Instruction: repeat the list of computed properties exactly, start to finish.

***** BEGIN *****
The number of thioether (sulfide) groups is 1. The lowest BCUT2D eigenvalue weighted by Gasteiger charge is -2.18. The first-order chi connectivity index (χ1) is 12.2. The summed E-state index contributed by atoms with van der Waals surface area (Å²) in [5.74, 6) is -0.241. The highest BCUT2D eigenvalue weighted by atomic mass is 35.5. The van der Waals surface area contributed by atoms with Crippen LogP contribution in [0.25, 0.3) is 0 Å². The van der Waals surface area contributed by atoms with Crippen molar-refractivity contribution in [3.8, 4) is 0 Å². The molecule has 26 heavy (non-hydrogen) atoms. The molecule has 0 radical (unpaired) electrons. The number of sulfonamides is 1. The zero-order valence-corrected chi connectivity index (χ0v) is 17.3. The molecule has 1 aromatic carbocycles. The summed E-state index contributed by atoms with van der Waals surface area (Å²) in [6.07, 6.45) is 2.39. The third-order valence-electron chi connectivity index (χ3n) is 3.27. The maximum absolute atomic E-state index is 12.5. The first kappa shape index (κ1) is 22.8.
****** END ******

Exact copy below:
The number of thioether (sulfide) groups is 1. The lowest BCUT2D eigenvalue weighted by Gasteiger charge is -2.18. The first-order chi connectivity index (χ1) is 12.2. The summed E-state index contributed by atoms with van der Waals surface area (Å²) in [5.74, 6) is -0.241. The highest BCUT2D eigenvalue weighted by atomic mass is 35.5. The van der Waals surface area contributed by atoms with Crippen LogP contribution in [0.25, 0.3) is 0 Å². The van der Waals surface area contributed by atoms with Crippen molar-refractivity contribution in [3.8, 4) is 0 Å². The molecule has 26 heavy (non-hydrogen) atoms. The molecule has 0 radical (unpaired) electrons. The number of sulfonamides is 1. The zero-order valence-corrected chi connectivity index (χ0v) is 17.3. The molecule has 1 aromatic carbocycles. The summed E-state index contributed by atoms with van der Waals surface area (Å²) in [6.07, 6.45) is 2.39. The third-order valence-electron chi connectivity index (χ3n) is 3.27. The maximum absolute atomic E-state index is 12.5. The first kappa shape index (κ1) is 22.8.